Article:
22:45 GMT12 June 2021
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    Vicious. Bloodthirsty. Massive. Brutal. Cute?

    Most people don't think of Tyrannosaurus Rex or any of its less famous cousins as adorable, but paleontologists with Carthage College in Wisconsin have reconstructed the face of one of its relatives to better understand the evolution of dinosaur species. Among their finds was that tyrannosaurs probably rubbed snouts as a gesture of affection prior to foreplay.

    Today's paleontologists know that dinosaurs have much more in common with birds than previously believed: they were feathery, beaked creatures with a distinctively birdlike gaits. However, many dinosaurs lacked beaks — only the species that died out later on have them.

    The Carthage team detailed the face and head of Daspletosaurus horneri, a close relative of T. rex. D. horneri was a bit smaller than T. rex, only 30 feet long instead of 40, but it and T. rex were highly similar species that both lived in the late Cretaceous Era.

    The facial reconstruction was "critical to understanding the evolutionary transition from nonbeak to beak along the line to birds, since beaks are specialized epidermal structures," wrote the Carthage College team. 

    The well-preserved D. horneri skull showed signs of the nerves and tissues that once lay on top of the bone, allowing the team to reconstruct its face with the help of the sizable database of tyrannosaur bones. "With this dinosaur, we've literally changed the face of tyrannosaurs," said study lead Thomas Carr, an associate professor of Biology at Carthage.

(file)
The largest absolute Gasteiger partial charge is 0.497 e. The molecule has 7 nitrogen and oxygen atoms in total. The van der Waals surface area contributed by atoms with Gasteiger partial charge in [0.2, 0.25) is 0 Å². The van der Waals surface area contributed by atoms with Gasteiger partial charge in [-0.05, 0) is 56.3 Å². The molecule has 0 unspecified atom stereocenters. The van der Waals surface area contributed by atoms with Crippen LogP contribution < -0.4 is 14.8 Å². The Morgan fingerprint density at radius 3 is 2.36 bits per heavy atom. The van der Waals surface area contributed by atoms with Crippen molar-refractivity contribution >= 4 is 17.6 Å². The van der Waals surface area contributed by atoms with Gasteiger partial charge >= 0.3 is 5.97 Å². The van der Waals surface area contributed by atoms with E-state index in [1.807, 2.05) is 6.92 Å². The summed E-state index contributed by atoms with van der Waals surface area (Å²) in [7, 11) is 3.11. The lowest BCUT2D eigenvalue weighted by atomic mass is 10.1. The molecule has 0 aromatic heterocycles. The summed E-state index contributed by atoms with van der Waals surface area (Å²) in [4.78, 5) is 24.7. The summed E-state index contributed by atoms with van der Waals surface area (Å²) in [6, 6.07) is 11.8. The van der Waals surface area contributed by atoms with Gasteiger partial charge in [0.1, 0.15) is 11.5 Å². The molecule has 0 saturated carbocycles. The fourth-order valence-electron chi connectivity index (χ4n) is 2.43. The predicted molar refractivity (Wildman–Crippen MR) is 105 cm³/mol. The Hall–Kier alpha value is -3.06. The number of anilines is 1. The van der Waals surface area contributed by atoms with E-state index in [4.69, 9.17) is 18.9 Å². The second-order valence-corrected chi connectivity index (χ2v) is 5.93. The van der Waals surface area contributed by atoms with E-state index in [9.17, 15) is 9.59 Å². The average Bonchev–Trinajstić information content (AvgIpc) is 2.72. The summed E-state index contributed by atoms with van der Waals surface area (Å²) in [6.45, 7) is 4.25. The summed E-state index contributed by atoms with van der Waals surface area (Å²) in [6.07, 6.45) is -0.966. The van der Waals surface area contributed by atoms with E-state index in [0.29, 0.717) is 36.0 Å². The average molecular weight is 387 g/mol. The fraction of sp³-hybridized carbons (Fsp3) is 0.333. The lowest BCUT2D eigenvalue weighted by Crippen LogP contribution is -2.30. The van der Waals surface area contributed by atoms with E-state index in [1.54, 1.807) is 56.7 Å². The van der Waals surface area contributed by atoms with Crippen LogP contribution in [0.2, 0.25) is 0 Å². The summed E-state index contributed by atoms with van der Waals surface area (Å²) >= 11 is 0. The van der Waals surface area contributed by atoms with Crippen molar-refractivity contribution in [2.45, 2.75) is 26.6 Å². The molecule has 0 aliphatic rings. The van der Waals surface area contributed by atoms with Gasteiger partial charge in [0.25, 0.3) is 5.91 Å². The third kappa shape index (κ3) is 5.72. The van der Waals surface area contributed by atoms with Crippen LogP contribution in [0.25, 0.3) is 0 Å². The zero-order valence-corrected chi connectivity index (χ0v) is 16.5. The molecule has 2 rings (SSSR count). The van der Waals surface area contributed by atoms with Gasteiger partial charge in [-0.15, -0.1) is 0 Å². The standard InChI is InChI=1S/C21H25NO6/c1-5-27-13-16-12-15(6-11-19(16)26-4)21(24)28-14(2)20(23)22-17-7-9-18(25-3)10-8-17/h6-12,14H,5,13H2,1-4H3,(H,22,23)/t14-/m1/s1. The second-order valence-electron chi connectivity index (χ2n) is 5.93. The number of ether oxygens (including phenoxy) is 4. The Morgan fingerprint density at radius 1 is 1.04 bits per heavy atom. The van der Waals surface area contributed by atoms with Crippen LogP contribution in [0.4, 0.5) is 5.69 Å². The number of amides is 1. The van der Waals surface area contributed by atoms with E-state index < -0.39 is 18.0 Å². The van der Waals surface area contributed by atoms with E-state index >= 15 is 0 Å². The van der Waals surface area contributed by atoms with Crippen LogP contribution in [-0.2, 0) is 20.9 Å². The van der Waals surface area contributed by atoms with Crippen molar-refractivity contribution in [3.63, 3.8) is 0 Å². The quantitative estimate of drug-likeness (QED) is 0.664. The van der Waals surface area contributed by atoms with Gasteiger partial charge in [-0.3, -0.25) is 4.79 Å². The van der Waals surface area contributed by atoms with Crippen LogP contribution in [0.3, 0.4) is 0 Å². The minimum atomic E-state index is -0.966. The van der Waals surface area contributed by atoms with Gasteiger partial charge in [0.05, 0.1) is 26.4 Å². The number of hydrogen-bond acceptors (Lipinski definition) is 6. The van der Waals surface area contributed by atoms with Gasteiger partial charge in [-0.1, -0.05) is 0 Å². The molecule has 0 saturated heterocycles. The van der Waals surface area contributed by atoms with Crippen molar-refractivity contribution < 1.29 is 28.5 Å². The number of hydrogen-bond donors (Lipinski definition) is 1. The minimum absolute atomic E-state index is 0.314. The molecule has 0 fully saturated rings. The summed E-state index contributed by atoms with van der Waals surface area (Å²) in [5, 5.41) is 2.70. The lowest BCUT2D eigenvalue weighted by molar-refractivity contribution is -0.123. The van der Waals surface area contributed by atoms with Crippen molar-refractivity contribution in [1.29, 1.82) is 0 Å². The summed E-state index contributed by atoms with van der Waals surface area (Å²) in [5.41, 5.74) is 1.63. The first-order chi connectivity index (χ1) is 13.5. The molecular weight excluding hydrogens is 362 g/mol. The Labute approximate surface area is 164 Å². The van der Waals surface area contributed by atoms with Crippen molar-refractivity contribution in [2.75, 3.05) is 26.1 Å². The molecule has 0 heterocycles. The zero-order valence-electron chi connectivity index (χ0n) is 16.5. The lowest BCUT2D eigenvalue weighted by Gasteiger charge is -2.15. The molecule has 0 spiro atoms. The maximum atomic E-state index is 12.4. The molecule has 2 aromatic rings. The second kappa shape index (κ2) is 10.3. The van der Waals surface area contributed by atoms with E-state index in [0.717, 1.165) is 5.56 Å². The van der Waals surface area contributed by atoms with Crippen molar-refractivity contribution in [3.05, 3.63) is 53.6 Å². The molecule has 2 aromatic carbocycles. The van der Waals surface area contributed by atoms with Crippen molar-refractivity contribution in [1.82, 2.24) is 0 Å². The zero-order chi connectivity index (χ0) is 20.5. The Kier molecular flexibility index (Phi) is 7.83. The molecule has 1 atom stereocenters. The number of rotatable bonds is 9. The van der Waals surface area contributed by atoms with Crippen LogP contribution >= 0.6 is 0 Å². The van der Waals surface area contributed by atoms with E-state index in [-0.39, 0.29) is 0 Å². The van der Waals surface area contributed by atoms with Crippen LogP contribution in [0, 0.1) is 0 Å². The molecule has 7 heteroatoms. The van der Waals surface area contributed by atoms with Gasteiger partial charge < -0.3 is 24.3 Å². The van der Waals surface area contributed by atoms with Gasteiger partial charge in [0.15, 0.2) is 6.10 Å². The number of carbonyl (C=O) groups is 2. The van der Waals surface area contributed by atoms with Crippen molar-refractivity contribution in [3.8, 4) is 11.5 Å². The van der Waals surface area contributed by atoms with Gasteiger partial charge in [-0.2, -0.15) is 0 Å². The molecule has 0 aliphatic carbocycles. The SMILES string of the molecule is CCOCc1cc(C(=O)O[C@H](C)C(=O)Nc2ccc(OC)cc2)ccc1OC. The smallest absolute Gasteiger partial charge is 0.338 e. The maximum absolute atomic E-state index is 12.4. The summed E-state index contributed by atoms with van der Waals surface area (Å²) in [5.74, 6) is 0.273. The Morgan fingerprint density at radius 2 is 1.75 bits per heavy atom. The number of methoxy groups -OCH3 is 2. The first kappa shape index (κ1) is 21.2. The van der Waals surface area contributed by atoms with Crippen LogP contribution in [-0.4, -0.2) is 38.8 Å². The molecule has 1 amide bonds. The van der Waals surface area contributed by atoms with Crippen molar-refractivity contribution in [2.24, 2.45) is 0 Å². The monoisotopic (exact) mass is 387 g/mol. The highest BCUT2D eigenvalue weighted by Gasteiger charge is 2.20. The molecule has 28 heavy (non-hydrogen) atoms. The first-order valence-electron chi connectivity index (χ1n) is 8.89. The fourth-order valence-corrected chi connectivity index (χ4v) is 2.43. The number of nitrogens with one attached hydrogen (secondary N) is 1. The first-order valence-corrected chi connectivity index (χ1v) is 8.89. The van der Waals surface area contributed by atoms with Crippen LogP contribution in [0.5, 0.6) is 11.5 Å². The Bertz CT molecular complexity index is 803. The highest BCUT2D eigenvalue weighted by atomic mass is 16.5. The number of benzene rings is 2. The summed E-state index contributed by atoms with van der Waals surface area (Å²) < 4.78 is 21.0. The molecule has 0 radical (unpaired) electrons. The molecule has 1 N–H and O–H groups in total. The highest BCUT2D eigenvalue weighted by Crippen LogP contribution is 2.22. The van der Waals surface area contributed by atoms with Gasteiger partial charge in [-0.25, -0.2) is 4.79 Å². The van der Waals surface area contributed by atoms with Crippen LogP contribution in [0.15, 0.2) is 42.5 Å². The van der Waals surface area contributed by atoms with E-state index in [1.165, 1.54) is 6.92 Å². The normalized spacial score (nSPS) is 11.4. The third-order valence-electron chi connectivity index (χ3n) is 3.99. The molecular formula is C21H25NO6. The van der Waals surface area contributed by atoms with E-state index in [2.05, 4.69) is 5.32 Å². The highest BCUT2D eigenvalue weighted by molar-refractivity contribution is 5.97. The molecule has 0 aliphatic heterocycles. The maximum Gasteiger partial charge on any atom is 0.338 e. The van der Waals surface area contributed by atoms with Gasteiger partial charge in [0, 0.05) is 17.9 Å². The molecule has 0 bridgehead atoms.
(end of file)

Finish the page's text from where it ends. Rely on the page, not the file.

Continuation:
Dinosaur Tail in amber
    © Photo : Royal Saskatchewan Museum/R.C. McKellar

    Among the team's findings were that D. horneri had extremely similar internal wiring on their lower jaws to birds and crocodiles. For instance, the reconstruction indicates the presence of a trigeminal nerve, which is present in animals who detect vibration, infrared, electricity, and magnetic fields with their faces. 

    D. horneri's trigeminal nerve connected to its nose and mouth, meaning it probably used its snout for sensory information. This would give D.horneri "high resolution tactile sensations from the skin, making their snouts more sensitive than human fingertips."

    The nerve also "would have aided adult tyrannosaurids in harmlessly picking up eggs and nestlings and, in courtship, tyrannosaurids might have rubbed their sensitive faces together as a vital part of pre-copulatory play."

    In other words, T. rexes probably would eskimo kiss before getting down and dirty. If you take nothing else from this article, take away that mental image.

    If tyrannosaurs relied so heavily on their faces for sensory information, that makes it unlikely that they had feathers on their faces. It also takes credence away from the theory that T. rex had lips. "There's no evidence for lips here," said Carr. "The flat scales cover the entire side of the snout and go to the tooth row," l

    So it looks like eskimo kissing was the only sort T. rex did. 


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    paleontology, fossil, dinosaur, Tyrannosaurus rex, Carthage College, Wisconsin
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